|Budget Amount *help
¥1,900,000 (Direct Cost : ¥1,900,000)
Fiscal Year 1996 : ¥1,000,000 (Direct Cost : ¥1,000,000)
Fiscal Year 1995 : ¥900,000 (Direct Cost : ¥900,000)
This project presents results from a twelve-years follow-up study of children with mental retardation (50-75 in IQ), who were advised to enroll a special education program for the mentally retarded in an elementary school using the criteria from the Municipal Enrollment Guidance Committee of Utsunomiya City (Tochigi Prefecture, Japan) from 1983 to 1994. The purpose of this research was to clarify the difference between school abjustment of children who received special education and those who received regular education.
A total of 280 children were surveyed about their educational placement and their adjustment during their educational program. It was shown that 220 children received special education and 60 children received regular education. Both groups were interviewed by their teachers regarding their learning disabilities, lifesstyle, interpersonal relationships at school, parent's attitude and educational placements.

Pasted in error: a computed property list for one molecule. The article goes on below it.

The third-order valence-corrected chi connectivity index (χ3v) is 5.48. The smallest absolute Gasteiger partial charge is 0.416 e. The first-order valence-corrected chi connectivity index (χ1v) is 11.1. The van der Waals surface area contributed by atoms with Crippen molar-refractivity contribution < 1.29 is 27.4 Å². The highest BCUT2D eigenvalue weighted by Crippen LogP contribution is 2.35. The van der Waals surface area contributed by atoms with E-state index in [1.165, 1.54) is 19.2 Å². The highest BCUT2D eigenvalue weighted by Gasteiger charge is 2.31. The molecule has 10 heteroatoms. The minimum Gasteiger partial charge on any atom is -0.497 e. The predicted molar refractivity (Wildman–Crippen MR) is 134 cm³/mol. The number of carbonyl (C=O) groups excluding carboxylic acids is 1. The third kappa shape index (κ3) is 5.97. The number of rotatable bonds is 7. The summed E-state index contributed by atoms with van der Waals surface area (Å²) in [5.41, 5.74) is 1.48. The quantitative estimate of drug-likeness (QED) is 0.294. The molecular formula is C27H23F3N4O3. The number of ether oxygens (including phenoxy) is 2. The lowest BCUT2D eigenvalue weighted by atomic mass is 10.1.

The following results were obtained (1) 69.4% of the children in
the speical education program were identified by their teachers as eligible for their educational placements. Whereas, 96.4% of the children with mental retardation in the regular education program were ideutified as ineligible. (2) Only 1.7% of the children with mental retardation attending regular classes could keep up with the regular educational curriculum. (3) 67.9% of the children in the special education program were satisfied with their classes. Whereas, 10.9% of the children with mental retardation in regularclasses were satisfied.
These results indicate that children with mental retardation attending a regular education program have significantly more difficulty adapting to their educational program than those enrolling in a special education program. For mentally retarded children in regular classes, the biggest problem is learning. It also appears to be inappropriate educational placement. The quantitative data of this research is discussed in terms of the implications for enrollment guidance committees, policy making and future research in special education in Japan. Less